Friday, 1 February 2008

Digital Auteurs - Tetsuya Mizuguchi

In the first of yet another feature series, I'll be choosing from the best personalities in the videogame world. It's a great shame that people remember the names of authors and directors, but rarely know the leading figures behind their favorite games. These people are our equivalents, from the Spielberg's (Miyamoto), to the Tarantino's (Goichi Suda), and the Romero's (Shinji Mikami), it's only fair that we learn and appreciate the people who drive our industry forwards. For the first edition, Tetsuya Mizuguchi.

“I’m more concerned about people feeling emotions thanks to my creations, about what message I can include and how it can be welcomed.”

Tetsuya Mizuguchi has always demonstrated true originality and innovation throughout his videogame career over the last 15 years. He has carved himself up a very distinct and high quality videogame style through his output, and possesses a clear design philosophy that has forever remained consistently visible and stood out as vastly different from mainstream titles, summarized when he stated how “We don’t care about genres.”

He first made his entrance into game development through Sega, where he made his name being the lead designer behind the classic and still widely played Sega Rally Championship in 1995. Once being tagged onto Sega’s United Game Artists Division, he produced both Space Channel 5 for the Dreamcast in 1999, and perhaps his most celebrated work Rez in 2001.

After an internal restructuring within Sega, Mizuguchi left after becoming dissatisfied with the company’s new corporate thinking and formed the still thriving Q Entertainment. Most recently bringing us PSP hits Lumines and Every Extend Extra, as well as Meteos on the Nintendo DS. The former of these games have since been released on Xbox’s Live Arcade, which Rez has also joined in an updated and improved package in the form of the critically acclaimed Rez HD.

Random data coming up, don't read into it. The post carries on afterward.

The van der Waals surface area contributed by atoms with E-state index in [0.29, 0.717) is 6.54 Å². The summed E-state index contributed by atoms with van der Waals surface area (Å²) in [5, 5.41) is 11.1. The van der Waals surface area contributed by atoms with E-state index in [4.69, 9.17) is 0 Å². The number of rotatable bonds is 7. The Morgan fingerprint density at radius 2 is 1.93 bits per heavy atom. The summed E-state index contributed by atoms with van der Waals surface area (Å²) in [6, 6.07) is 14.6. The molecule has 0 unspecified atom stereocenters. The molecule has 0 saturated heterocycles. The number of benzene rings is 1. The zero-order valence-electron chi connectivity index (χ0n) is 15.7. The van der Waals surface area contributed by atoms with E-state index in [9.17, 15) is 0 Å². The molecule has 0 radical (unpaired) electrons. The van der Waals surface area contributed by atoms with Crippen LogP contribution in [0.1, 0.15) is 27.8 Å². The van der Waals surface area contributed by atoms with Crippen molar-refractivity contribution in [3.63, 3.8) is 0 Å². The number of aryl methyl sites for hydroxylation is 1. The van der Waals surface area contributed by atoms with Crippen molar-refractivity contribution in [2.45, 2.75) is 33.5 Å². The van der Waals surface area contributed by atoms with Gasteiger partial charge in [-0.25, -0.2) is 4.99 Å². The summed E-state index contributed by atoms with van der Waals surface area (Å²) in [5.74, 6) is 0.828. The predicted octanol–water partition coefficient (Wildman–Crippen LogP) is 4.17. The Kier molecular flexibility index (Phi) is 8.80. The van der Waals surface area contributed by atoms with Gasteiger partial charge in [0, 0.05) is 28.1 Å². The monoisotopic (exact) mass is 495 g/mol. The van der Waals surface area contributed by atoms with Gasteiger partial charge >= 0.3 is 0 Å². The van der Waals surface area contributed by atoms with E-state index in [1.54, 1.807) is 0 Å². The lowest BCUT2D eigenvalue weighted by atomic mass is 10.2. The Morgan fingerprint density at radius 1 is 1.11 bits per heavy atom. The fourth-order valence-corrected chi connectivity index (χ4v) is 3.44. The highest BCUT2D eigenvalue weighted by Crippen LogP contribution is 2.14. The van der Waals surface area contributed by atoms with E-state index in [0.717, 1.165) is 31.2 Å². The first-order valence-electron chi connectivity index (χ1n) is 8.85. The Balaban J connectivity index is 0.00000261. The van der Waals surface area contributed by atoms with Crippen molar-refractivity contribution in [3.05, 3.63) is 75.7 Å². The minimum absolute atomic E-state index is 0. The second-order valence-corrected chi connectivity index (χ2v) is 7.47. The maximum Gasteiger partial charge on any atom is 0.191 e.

It’s always uncertain where Mizuguchi will head in the future. He may continue in the same vain as previous years, further pushing the boundaries and artistic quality of the music and puzzle game genres he’s done so much to popularize. He’s expressed much interest in digital distribution services such as Live Arcade, and has even mentioned a desire to work on a full sequel to his beloved Rez. Whatever comes of Q Entertainment in the future, you can count that it’ll be met with similar adoration and respect from both the mainstream and indie game circuits, a rare and very difficult achievement which Tetsuya seems to hold the key to.

“We don't care whether it's hardcore or casual. We just want to make something new, using new technology and new people and talent.”

Rez HD has recently been released on Xbox Live Arcade to critical acclaim, and can be purchased for 800 Microsoft points. If you haven't checked out Rez before, this is an essential opportunity to experience it in its greatest form.

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